The other day I had a frank discussion with a client. Usually, when an investor does not believe you, she might ask a polite clarification question, leave some hints in her body language, but most of the times, probably move on.

When preparing the pitch, we can be more frank. The answers to the "I don't believe you" point were as follows.

  • Repeat the description of what the system can do one more time. But I understand that that is what the system is supposed to do, I just don't believe it can deliver.
  • Remind me of the credibility founder. Yes, the track record of the entrepreneur is very impressive, and no, I have not doubted a single second that there was an issue with the management team. I am just suspicious that the technology cannot deliver what it promises.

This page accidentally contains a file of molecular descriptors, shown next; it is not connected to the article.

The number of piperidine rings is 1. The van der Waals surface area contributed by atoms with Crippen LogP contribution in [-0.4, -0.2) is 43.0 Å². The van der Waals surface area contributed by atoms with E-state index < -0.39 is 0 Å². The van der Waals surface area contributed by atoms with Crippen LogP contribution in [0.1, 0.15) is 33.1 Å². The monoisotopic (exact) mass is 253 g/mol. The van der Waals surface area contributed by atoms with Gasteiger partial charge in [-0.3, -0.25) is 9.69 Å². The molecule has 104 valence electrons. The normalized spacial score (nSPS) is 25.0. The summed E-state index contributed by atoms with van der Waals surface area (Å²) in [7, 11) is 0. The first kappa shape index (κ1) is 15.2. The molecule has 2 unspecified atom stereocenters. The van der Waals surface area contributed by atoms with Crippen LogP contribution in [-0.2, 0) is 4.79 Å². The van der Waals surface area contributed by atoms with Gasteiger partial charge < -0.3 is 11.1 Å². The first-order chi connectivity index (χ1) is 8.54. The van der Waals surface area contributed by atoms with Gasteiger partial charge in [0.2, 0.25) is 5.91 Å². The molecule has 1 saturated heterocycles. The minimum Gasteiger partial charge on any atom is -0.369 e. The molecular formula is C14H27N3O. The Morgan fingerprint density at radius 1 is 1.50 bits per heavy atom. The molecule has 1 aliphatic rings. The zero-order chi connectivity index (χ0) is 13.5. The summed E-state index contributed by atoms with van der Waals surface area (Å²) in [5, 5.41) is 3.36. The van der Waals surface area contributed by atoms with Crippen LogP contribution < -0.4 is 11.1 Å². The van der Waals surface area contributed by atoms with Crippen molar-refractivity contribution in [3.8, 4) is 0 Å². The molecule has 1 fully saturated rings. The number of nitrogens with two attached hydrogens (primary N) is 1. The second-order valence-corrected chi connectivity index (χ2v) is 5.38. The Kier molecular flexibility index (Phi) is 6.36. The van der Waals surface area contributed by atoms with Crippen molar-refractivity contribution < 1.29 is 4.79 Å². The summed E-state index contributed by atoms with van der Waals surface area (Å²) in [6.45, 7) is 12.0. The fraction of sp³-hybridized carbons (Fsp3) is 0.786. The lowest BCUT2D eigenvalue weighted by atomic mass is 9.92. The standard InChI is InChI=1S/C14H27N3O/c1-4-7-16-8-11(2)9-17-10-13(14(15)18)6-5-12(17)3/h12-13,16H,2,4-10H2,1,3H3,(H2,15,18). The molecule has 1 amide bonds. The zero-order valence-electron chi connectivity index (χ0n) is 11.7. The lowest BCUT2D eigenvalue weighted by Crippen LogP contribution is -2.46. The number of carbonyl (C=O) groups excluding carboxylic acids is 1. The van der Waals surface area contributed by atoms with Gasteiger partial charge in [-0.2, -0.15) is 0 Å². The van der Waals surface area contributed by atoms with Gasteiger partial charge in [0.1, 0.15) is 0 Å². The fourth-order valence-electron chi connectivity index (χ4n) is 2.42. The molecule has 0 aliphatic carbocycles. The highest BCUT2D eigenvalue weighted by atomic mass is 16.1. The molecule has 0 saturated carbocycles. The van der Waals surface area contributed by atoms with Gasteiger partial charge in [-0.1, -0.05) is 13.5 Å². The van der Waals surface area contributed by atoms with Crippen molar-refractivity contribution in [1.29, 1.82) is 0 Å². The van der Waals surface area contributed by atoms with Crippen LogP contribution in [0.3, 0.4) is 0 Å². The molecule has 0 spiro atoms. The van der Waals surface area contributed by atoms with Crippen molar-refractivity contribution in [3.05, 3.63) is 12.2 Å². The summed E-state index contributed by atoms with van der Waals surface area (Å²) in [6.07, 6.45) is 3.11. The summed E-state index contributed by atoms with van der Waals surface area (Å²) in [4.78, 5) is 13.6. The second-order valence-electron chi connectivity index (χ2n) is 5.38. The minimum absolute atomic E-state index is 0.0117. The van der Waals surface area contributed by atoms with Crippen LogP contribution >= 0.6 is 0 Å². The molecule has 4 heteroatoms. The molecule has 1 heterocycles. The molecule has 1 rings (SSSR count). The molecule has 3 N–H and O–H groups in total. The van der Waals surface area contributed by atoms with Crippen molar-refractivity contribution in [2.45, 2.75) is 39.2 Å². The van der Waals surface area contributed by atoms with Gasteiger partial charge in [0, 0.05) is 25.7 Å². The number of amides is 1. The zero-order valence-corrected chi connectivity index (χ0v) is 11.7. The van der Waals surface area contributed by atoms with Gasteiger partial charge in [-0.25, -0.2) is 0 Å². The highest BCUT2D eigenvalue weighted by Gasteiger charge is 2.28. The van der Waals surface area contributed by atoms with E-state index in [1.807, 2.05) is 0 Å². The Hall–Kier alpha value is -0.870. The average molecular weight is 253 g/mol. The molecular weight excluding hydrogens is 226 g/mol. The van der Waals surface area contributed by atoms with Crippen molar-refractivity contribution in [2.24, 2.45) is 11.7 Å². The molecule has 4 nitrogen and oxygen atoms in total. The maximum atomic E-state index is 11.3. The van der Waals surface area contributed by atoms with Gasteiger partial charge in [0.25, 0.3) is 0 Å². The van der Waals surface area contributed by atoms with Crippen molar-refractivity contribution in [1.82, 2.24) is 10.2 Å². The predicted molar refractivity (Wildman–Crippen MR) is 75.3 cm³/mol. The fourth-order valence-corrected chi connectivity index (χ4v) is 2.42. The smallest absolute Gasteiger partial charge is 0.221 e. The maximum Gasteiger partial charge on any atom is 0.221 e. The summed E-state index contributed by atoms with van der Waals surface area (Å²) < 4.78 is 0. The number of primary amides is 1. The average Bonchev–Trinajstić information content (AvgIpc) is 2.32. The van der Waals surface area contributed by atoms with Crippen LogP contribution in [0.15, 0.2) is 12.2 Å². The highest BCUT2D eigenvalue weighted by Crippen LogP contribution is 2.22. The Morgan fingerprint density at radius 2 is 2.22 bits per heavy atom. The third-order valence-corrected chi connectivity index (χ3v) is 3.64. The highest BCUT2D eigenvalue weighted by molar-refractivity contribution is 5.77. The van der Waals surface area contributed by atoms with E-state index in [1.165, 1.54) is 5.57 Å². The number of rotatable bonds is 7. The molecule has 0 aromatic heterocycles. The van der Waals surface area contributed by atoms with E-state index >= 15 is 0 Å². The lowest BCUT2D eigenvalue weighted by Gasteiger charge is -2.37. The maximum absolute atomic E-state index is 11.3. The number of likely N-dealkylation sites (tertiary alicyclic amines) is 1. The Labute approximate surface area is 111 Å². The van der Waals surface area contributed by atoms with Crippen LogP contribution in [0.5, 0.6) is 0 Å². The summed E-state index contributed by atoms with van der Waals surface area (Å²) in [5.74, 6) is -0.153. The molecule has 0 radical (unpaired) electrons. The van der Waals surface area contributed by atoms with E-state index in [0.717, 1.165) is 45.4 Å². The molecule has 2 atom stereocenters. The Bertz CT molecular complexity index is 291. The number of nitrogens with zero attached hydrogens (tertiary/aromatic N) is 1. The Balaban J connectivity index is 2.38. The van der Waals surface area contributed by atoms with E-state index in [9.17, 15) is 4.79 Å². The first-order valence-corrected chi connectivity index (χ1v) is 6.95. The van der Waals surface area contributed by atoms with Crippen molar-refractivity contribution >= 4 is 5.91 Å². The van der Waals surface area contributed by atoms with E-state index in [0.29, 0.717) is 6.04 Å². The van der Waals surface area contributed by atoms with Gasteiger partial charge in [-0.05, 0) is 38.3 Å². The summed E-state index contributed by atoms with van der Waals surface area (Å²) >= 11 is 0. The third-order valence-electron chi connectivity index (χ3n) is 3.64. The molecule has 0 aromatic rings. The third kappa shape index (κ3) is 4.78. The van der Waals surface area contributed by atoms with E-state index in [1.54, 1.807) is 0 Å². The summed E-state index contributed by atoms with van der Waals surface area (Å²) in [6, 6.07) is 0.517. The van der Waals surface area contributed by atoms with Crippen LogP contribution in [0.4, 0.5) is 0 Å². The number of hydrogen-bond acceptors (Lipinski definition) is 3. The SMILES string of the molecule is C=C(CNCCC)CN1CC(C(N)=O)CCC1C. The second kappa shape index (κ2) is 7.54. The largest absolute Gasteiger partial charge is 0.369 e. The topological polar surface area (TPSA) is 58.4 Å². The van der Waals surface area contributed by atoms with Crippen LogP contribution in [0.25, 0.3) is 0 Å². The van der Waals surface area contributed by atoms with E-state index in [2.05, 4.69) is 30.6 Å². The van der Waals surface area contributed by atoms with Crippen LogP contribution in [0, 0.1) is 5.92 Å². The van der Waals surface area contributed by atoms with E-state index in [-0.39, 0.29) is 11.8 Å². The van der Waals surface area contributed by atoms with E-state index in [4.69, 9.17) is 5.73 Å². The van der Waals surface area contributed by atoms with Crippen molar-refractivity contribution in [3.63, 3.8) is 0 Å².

• State that my question is really, really easy to address, but that I fail to understand the big questions that I should be asking: how to make money of this. (And then the second question is answered, not the first one).

Answer the investor's question, even if you think it is not a smart one, or the right one. If not answered, you will have had a nice meeting, but blocked the door to the next step in the due diligence process.

Text: "The Ghent Altarpiece - Singing Angels (detail)" by Jan van Eyck (circa 1390–1441) 

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